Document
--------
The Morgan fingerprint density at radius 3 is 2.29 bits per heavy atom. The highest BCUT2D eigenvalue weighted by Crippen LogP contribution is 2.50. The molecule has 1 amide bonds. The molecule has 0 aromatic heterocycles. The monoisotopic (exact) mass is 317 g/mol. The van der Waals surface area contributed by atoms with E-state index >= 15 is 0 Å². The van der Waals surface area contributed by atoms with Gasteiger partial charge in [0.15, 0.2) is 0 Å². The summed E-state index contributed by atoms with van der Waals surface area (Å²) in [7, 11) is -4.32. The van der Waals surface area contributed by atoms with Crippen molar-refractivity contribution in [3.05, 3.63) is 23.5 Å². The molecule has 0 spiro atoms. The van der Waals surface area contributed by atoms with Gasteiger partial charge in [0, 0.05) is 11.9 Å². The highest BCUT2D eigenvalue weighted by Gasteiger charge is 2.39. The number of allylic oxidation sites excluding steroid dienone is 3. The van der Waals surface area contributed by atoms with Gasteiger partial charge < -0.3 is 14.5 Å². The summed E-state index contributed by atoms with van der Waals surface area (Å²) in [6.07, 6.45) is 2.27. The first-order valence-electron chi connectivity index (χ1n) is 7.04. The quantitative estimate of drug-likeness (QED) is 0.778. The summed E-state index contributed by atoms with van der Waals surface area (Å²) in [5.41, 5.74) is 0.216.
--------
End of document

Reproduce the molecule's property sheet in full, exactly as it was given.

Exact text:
The Morgan fingerprint density at radius 3 is 2.29 bits per heavy atom. The highest BCUT2D eigenvalue weighted by Crippen LogP contribution is 2.50. The molecule has 1 amide bonds. The molecule has 0 aromatic heterocycles. The monoisotopic (exact) mass is 317 g/mol. The van der Waals surface area contributed by atoms with E-state index >= 15 is 0 Å². The van der Waals surface area contributed by atoms with Gasteiger partial charge in [0.15, 0.2) is 0 Å². The summed E-state index contributed by atoms with van der Waals surface area (Å²) in [7, 11) is -4.32. The van der Waals surface area contributed by atoms with Crippen molar-refractivity contribution in [3.05, 3.63) is 23.5 Å². The molecule has 0 spiro atoms. The van der Waals surface area contributed by atoms with Gasteiger partial charge in [0, 0.05) is 11.9 Å². The highest BCUT2D eigenvalue weighted by Gasteiger charge is 2.39. The number of allylic oxidation sites excluding steroid dienone is 3. The van der Waals surface area contributed by atoms with Gasteiger partial charge < -0.3 is 14.5 Å². The summed E-state index contributed by atoms with van der Waals surface area (Å²) in [6.07, 6.45) is 2.27. The first-order valence-electron chi connectivity index (χ1n) is 7.04. The quantitative estimate of drug-likeness (QED) is 0.778. The summed E-state index contributed by atoms with van der Waals surface area (Å²) in [5.41, 5.74) is 0.216.